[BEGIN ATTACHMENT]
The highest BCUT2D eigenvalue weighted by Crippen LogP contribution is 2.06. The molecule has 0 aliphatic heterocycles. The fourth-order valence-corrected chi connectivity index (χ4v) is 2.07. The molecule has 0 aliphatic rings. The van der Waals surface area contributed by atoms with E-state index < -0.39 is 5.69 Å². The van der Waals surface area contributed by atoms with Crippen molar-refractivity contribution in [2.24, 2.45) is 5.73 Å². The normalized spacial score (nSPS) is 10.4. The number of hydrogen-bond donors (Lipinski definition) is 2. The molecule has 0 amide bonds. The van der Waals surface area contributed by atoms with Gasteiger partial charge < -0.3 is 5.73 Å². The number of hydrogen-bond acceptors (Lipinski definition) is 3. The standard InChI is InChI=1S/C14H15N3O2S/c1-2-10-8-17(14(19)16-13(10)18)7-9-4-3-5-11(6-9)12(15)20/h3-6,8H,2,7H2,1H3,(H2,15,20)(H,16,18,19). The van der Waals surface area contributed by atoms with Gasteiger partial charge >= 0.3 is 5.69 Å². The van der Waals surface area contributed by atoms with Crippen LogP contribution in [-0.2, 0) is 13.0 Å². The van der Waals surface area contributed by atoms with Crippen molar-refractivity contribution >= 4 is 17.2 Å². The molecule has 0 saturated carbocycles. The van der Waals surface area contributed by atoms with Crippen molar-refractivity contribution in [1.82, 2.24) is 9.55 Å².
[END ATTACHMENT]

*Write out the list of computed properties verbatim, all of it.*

The highest BCUT2D eigenvalue weighted by Crippen LogP contribution is 2.06. The molecule has 0 aliphatic heterocycles. The fourth-order valence-corrected chi connectivity index (χ4v) is 2.07. The molecule has 0 aliphatic rings. The van der Waals surface area contributed by atoms with E-state index < -0.39 is 5.69 Å². The van der Waals surface area contributed by atoms with Crippen molar-refractivity contribution in [2.24, 2.45) is 5.73 Å². The normalized spacial score (nSPS) is 10.4. The number of hydrogen-bond donors (Lipinski definition) is 2. The molecule has 0 amide bonds. The van der Waals surface area contributed by atoms with Gasteiger partial charge < -0.3 is 5.73 Å². The number of hydrogen-bond acceptors (Lipinski definition) is 3. The standard InChI is InChI=1S/C14H15N3O2S/c1-2-10-8-17(14(19)16-13(10)18)7-9-4-3-5-11(6-9)12(15)20/h3-6,8H,2,7H2,1H3,(H2,15,20)(H,16,18,19). The van der Waals surface area contributed by atoms with Gasteiger partial charge >= 0.3 is 5.69 Å². The van der Waals surface area contributed by atoms with Crippen LogP contribution in [-0.2, 0) is 13.0 Å². The van der Waals surface area contributed by atoms with Crippen molar-refractivity contribution >= 4 is 17.2 Å². The molecule has 0 saturated carbocycles. The van der Waals surface area contributed by atoms with Crippen molar-refractivity contribution in [1.82, 2.24) is 9.55 Å².